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Brussels Belgium

INTRODUCTION

Located in central Belgium, Brussels is the capital of the country and a crossroads between Belgium's Flemish speaking north (Flanders) and its French speaking south (Wallonia). The city is also the defacto capital of the European Union, which bases its headquarters in the city. Brussels is also the base for NATO and the Western European Union.

Brussels

Visitors to Brussels will enjoy the grandeur of the extravagant homes and lovely cafes in the historic square called the Grand Place. The square serves as the center of Brussels and is one of the most beautiful squares in Europe. It serves as the setting for many concerts and events in the city, and when the climate is warm it houses a flower market that only adds to its charm.

HISTORY

The area around Brussels has been inhabited since the BC era. Throughout its early years the area was controlled by many groups including the Romans, Franks, Brabant's, and Hapsburgs. In 1831 the area finally became Belgium with the rise of King Leopold who expanded his empire into Africa. During World War II Belgium and Brussels were invaded by Germany and the country spent much of the war under German control. During the Post war period King Baudouin became one of Europe's most loved leaders by liberating Congo, calming Flemish-Franco tensions in the country, and bringing NATO and the European Commission to Brussels.

KNOW BEFORE YOU GO

Most of the population speaks mostly English, French, and/or Arabic, in addition to many local dialects.

Walking is a favoured pastime for many, and is one of the best ways to experience the culture.

ATTRACTIONS

The town hall, otherwise known as the Hotel de Ville, is one of the most noticeable places in the Grand Place and was built in the 13th century. The building’s construction and appearance can be described as Gothic—there is a crooked spire that spans 315ft high and is topped by the angel St. Michael. Tours of the inside are offered, where visitors can marvel at the 15th century tapestries and wondrous works of art.

For those who like to be surrounded by luxury, the Galeries St Hubert is the place to visit. This exquisite glass-roofed arcade is sprinkled with cafes, theaters and lavish stores. For those looking for mental stimulation, a trip to the Monts de Arts will be worthwhile. It is near the gardens of Petit Sablon and Egmont, so one can stop there and enjoy the floral brilliance before stopping at the area that has an abundance of museums, theatres, and historical monuments.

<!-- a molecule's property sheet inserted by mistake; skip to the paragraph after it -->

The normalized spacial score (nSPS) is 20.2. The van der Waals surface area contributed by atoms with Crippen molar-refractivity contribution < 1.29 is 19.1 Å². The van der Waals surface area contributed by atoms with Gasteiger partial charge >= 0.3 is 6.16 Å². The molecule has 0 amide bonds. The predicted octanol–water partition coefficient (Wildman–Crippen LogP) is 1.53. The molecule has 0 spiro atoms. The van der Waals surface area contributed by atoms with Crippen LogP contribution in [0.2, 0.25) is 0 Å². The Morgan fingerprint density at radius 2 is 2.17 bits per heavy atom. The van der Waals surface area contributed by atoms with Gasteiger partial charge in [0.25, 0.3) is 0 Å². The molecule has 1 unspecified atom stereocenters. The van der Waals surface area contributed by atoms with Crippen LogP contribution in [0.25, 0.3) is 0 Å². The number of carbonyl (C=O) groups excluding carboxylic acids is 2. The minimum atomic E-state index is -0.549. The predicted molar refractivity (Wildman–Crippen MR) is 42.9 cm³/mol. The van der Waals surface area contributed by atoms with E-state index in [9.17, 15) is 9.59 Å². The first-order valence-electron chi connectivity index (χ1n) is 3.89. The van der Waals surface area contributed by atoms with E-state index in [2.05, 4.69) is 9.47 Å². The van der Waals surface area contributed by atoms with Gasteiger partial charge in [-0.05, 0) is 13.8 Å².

Brussels also hosts the annual Queen Elizabeth Music competition, which brings classical musicians from all over the world. There is also an annual jazz festival which draws jazz stars to the city. Ballets and operas are shown at the Theatre Royal de la Monnaie. For Americans who need to feel a touch of home, there are cinemas with American films in their original version. If the party scene is what your looking for, there are also nightclubs and discos to satisfy your urge to let loose.

  • The Grand Place district of guild houses from medieval times trade was extremely important.
  • A perennial Favourite around the world - The Manneken Pis, the statue of a little Boy, *blush* peeing in the fountain, typical of Belgian humor; it has been amusing folks since 1619 and always attracts a crowd of shutterbugs.
  • The Royal Galleries, recently renovated.

A fabulous glass-roofed shopping arcade built in 1847, it is one of the most dazzling places in Brussels, showcasing high fashion and art, fine food and dining.

  • The European Union, an organization of more than 25 different countries. The Union is divided in to a triad: The European Parliament, The European Council, The European Commission.
  • The Cantillion Brewery, founded in 1900, is now a museum with tastings and tours all year long.
  • The Royal Palace, is open to tours during the summer months only.
  • Place De Grand Sablons, a fresh and lively open air market and bistro area, houses restaurants, bars, night clubs and other fun night spots.

RESTAURANTS

More of a bar than a restaurant, La Morte Subite (meaning "sudden death") can be true to its name if you're not careful. Dozens of different Belgian beers, some having an alcohol content upwards of 12% can really creep up on you if you don't keep a slow and steady pace. To soak up the alcohol, Subite offers a menu of food ranging from sandwiches to omelettes. The distinct Parisian design of the bar and its wide array of native beverages makes for quite the entertaining night on the town.

LODGING

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